A significantly greater proportion of patients with moderate to severe ulcerative colitis achieved clinical remission at 32 weeks with Ozanimod 1 mg versus placebo
Clinical response and mucosal healing also significantly improved with Ozanimod 1 mg compared to placebo at week 32
Week 32 safety results consistent with those at week 8
"Along with the previously reported results from the induction phase of
this trial, data from the maintenance phase suggest that orally
administered Ozanimod has the potential to help patients with moderate
to severe ulcerative colitis," said Dr. Stephen Hanauer, Medical
The TOUCHSTONE trial evaluated the efficacy and safety of 0.5 mg and 1 mg doses of Ozanimod compared with placebo after eight weeks of treatment (induction phase) in 197 patients with moderate to severe ulcerative colitis. The primary endpoint was the proportion of patients in remission at week 8. Secondary endpoints were: the proportion of patients achieving a clinical response, the proportion of patients with mucosal improvement and the change from baseline in Mayo score. Previously reported results showed TOUCHSTONE met its primary endpoint and secondary endpoints with statistical significance for patients on the 1 mg dose of Ozanimod versus placebo in the 8-week induction phase.
For the maintenance phase, 103 patients who achieved a clinical response at week 8 (reduction in Mayo score of ≥3 and ≥30 percent with a decrease in rectal bleeding score of ≥1 or a rectal bleeding score ≤1) continued with their original treatment for an additional 24 weeks; of these, 91 patients completed 32 weeks of treatment.
Twenty one percent (14/67) of patients on Ozanimod 1 mg achieved or maintained clinical remission at week 32 [compared with 6 percent (4/65) on placebo (p=0.0108) and clinical response at week 32 was achieved or maintained by 51 percent (34/67) and 20 percent (13/65) of patients, respectively (p=0.0002)].
Mucosal improvement was also significantly more likely with Ozanimod 1 mg than with placebo at week 32 [22/67 (32.8 percent) vs. 8/65 (12.3 percent); p=0.0046)].
Adverse events (AEs) occurred in 11/42 (26.2 percent) patients in the Ozanimod 1 mg arm, 4/36 (11.1 percent) in the Ozanimod 0.5 mg arm and 8/25 (32.0 percent) in the placebo arm. The most common AEs were worsening of ulcerative colitis (1, 0 and 2 patients, respectively) and urinary tract infection (0, 1 and 1). No AEs of special interest (cardiac, pulmonary, ophthalmologic, hepatic, malignancy or serious infection) were reported during the maintenance phase.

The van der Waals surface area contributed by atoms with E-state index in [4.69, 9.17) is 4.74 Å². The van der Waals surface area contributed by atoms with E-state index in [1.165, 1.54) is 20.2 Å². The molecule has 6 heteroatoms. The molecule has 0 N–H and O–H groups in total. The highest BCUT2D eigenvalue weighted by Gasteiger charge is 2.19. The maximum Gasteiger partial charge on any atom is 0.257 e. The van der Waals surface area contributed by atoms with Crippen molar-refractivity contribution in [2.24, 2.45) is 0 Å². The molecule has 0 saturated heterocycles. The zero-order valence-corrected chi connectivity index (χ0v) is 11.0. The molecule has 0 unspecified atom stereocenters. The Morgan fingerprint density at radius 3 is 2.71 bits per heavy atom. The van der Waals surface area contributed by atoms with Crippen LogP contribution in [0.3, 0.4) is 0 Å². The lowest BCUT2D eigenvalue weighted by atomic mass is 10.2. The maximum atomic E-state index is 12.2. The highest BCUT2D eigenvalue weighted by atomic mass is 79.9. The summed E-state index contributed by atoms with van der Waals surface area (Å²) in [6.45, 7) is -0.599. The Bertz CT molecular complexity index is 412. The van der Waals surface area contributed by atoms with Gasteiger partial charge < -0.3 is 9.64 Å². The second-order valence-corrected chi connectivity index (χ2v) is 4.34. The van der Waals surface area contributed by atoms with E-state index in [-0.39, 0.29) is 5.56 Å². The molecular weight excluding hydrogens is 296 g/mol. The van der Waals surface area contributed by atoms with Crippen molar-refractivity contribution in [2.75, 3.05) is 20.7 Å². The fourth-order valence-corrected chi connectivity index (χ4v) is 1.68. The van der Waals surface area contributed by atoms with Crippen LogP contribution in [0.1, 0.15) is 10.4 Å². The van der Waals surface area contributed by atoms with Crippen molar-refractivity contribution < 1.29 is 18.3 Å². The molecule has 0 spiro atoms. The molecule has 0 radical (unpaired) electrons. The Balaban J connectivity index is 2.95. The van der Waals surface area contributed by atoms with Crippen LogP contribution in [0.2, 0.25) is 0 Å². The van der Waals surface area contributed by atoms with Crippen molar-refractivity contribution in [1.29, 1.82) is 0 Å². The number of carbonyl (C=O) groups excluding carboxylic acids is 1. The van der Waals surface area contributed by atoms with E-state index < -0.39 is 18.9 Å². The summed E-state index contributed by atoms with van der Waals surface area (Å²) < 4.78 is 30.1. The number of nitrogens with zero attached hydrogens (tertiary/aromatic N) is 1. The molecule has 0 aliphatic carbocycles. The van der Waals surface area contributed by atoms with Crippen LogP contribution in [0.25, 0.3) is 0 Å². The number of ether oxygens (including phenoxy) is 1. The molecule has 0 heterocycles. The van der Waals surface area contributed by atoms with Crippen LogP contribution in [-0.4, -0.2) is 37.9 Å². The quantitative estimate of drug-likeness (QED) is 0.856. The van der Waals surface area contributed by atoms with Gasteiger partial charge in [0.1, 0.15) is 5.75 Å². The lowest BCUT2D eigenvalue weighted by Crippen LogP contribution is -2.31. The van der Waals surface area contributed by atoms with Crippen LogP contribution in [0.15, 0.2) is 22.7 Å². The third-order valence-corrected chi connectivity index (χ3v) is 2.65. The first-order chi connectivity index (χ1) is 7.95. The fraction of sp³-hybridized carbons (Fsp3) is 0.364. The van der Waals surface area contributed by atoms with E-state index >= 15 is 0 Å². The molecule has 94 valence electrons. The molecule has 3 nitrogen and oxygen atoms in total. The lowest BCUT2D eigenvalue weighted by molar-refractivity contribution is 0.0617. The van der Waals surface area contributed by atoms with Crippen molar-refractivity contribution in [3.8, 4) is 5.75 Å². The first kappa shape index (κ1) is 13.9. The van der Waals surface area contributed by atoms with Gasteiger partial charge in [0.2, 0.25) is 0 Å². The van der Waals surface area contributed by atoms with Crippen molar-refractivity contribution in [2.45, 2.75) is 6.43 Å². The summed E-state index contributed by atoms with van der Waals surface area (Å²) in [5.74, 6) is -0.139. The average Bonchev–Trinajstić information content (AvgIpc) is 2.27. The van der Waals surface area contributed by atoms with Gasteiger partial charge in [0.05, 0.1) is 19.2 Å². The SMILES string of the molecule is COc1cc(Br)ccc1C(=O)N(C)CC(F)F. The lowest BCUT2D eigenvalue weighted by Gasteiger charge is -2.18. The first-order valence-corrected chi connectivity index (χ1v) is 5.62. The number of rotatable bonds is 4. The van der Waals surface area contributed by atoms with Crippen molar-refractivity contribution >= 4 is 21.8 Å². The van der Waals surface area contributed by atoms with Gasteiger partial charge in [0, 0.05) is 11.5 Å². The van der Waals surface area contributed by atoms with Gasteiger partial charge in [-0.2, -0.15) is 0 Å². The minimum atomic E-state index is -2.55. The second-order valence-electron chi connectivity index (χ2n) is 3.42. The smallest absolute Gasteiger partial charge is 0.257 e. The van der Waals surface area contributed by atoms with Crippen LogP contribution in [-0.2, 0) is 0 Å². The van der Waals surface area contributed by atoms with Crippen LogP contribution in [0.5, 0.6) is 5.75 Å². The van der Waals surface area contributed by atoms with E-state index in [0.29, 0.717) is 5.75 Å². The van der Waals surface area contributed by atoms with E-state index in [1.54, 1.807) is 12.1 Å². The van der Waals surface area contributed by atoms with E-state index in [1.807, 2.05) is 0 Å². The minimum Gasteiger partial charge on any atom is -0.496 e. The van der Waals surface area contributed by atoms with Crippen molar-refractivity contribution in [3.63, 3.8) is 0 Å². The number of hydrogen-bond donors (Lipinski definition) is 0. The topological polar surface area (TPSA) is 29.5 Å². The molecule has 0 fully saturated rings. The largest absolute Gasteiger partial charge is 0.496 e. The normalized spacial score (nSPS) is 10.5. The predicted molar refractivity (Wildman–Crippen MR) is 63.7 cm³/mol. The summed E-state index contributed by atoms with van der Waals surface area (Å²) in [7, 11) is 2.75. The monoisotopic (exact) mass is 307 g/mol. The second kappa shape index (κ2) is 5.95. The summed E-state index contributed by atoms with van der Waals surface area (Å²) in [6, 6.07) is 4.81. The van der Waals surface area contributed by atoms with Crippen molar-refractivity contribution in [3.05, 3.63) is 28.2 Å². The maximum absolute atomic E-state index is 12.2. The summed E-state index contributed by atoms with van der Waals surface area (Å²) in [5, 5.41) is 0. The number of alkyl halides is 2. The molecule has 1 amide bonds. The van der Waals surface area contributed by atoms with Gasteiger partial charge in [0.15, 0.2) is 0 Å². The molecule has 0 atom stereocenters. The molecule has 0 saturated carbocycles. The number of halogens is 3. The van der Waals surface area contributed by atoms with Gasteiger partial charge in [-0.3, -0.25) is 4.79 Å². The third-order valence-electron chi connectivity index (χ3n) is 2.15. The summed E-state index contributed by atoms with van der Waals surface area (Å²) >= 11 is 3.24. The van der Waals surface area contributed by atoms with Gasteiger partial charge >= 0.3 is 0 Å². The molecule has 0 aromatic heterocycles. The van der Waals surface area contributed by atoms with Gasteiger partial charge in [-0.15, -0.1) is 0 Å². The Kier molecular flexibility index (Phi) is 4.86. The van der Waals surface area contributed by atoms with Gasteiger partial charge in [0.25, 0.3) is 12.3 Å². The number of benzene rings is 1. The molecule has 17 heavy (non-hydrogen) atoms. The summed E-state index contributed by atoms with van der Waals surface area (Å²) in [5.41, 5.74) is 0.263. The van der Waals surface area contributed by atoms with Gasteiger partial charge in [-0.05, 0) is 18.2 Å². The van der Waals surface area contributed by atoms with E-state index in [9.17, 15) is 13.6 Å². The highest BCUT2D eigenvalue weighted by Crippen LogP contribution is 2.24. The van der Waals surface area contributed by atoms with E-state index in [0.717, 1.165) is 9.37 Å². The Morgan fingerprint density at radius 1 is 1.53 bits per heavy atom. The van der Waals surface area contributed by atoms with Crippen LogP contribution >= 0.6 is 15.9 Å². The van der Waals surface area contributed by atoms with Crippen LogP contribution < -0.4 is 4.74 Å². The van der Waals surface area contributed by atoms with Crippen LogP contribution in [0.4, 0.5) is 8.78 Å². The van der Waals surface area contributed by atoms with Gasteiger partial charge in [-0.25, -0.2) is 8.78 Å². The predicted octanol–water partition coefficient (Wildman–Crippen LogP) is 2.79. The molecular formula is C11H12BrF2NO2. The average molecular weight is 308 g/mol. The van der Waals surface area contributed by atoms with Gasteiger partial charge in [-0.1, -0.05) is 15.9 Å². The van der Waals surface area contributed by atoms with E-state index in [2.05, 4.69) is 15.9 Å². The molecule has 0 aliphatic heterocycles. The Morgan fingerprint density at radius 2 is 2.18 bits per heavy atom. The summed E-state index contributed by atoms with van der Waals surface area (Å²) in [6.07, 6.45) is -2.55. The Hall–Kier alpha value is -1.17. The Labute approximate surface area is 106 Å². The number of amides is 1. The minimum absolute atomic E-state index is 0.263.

"Ozanimod has the potential to offer a novel oral therapeutic approach
for patients with ulcerative colitis, who need new therapies," said
About the Trial
TOUCHSTONE is a phase 2, randomized, double-blind, placebo-controlled trial comparing the efficacy and safety of Ozanimod (also known as RPC1063) with placebo in patients with moderate to severe active ulcerative colitis. A total of 197 patients were randomized and treated once daily with 1 mg Ozanimod (n=67), 0.5 mg Ozanimod (n=65) or placebo (n=65) for 8 weeks (the induction phase). The primary endpoint was the proportion of patients in remission (Mayo score ≤2, no subscore > 1) at week 8. Secondary endpoints were the proportion of patients achieving clinical response (reduction in Mayo score of ≥3 and ≥30% with a decrease in the rectal bleeding score of ≥1 or a rectal bleeding score ≤1), proportion of patients with mucosal improvement (endoscopy score ≤1, and the change in Mayo score. Safety assessments included ECG, Holter monitoring, pulmonary function testing, optical coherence tomography and AEs.
For the maintenance phase, patients who achieved a clinical response at week 8 continued with their original treatment through week 32.
Ozanimod is a small molecule sphingosine 1-phosphate 1 and 5 receptor modulator in development for immune-inflammatory indications including relapsing multiple sclerosis and inflammatory bowel disease. Treatment with S1P receptor modulators is believed to work by interfering with S1P signaling and blocks the response of lymphocytes (a type of white blood cell) to exit signals from the lymph nodes, sequestering them within the nodes. The result is thought to be a downward modulation of circulating lymphocytes and anti-inflammatory activity by inhibiting cell migration to sites of inflammation.
Ozanimod is an investigational compound that is not approved for any use in any country.
About Ulcerative Colitis
Ulcerative colitis is a chronic, relapsing condition triggered by an
abnormal, prolonged immune response that creates long-lasting
inflammation and ulcers (sores) in the mucosa (lining) of the large
intestine (colon). Symptoms usually develop over time, rather than
suddenly. The disease can be debilitating and can sometimes lead to
life-threatening complications. Ulcerative colitis is the most common
form of inflammatory bowel disease worldwide. About one in every 198
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